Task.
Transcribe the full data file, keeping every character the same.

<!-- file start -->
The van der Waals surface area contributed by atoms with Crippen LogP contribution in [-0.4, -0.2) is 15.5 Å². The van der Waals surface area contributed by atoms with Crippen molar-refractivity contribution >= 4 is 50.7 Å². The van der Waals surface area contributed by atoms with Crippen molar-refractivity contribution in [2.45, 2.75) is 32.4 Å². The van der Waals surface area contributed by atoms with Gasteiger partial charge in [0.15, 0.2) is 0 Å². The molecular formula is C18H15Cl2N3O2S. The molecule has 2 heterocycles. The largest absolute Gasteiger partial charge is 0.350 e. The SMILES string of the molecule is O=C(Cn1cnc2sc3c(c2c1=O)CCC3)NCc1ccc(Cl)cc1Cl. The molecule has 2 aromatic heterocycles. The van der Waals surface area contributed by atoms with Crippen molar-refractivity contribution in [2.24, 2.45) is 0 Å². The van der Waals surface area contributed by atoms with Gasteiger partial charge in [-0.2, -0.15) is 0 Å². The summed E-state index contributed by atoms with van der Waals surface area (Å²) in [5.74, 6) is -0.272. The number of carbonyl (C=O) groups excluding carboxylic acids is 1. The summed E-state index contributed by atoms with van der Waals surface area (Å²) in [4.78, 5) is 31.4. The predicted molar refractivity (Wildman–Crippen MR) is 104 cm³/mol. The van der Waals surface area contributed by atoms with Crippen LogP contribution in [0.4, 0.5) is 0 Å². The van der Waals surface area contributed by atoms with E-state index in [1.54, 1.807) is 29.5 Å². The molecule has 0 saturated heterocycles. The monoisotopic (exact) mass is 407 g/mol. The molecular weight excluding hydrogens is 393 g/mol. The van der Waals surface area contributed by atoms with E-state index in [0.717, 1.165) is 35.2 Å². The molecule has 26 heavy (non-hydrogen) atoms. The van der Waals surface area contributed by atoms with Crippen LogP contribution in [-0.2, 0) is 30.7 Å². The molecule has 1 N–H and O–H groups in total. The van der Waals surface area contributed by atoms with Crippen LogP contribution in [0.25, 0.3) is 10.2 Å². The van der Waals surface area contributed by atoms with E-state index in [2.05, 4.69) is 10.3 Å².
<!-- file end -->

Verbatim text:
The van der Waals surface area contributed by atoms with Crippen LogP contribution in [-0.4, -0.2) is 15.5 Å². The van der Waals surface area contributed by atoms with Crippen molar-refractivity contribution >= 4 is 50.7 Å². The van der Waals surface area contributed by atoms with Crippen molar-refractivity contribution in [2.45, 2.75) is 32.4 Å². The van der Waals surface area contributed by atoms with Gasteiger partial charge in [0.15, 0.2) is 0 Å². The molecular formula is C18H15Cl2N3O2S. The molecule has 2 heterocycles. The largest absolute Gasteiger partial charge is 0.350 e. The SMILES string of the molecule is O=C(Cn1cnc2sc3c(c2c1=O)CCC3)NCc1ccc(Cl)cc1Cl. The molecule has 2 aromatic heterocycles. The van der Waals surface area contributed by atoms with Crippen molar-refractivity contribution in [2.24, 2.45) is 0 Å². The van der Waals surface area contributed by atoms with Gasteiger partial charge in [-0.2, -0.15) is 0 Å². The summed E-state index contributed by atoms with van der Waals surface area (Å²) in [5.74, 6) is -0.272. The number of carbonyl (C=O) groups excluding carboxylic acids is 1. The summed E-state index contributed by atoms with van der Waals surface area (Å²) in [4.78, 5) is 31.4. The predicted molar refractivity (Wildman–Crippen MR) is 104 cm³/mol. The van der Waals surface area contributed by atoms with Crippen LogP contribution in [0.4, 0.5) is 0 Å². The van der Waals surface area contributed by atoms with E-state index in [1.54, 1.807) is 29.5 Å². The molecule has 0 saturated heterocycles. The monoisotopic (exact) mass is 407 g/mol. The molecular weight excluding hydrogens is 393 g/mol. The van der Waals surface area contributed by atoms with E-state index in [0.717, 1.165) is 35.2 Å². The molecule has 26 heavy (non-hydrogen) atoms. The van der Waals surface area contributed by atoms with Crippen LogP contribution in [-0.2, 0) is 30.7 Å². The molecule has 1 N–H and O–H groups in total. The van der Waals surface area contributed by atoms with Crippen LogP contribution in [0.25, 0.3) is 10.2 Å². The van der Waals surface area contributed by atoms with E-state index in [2.05, 4.69) is 10.3 Å².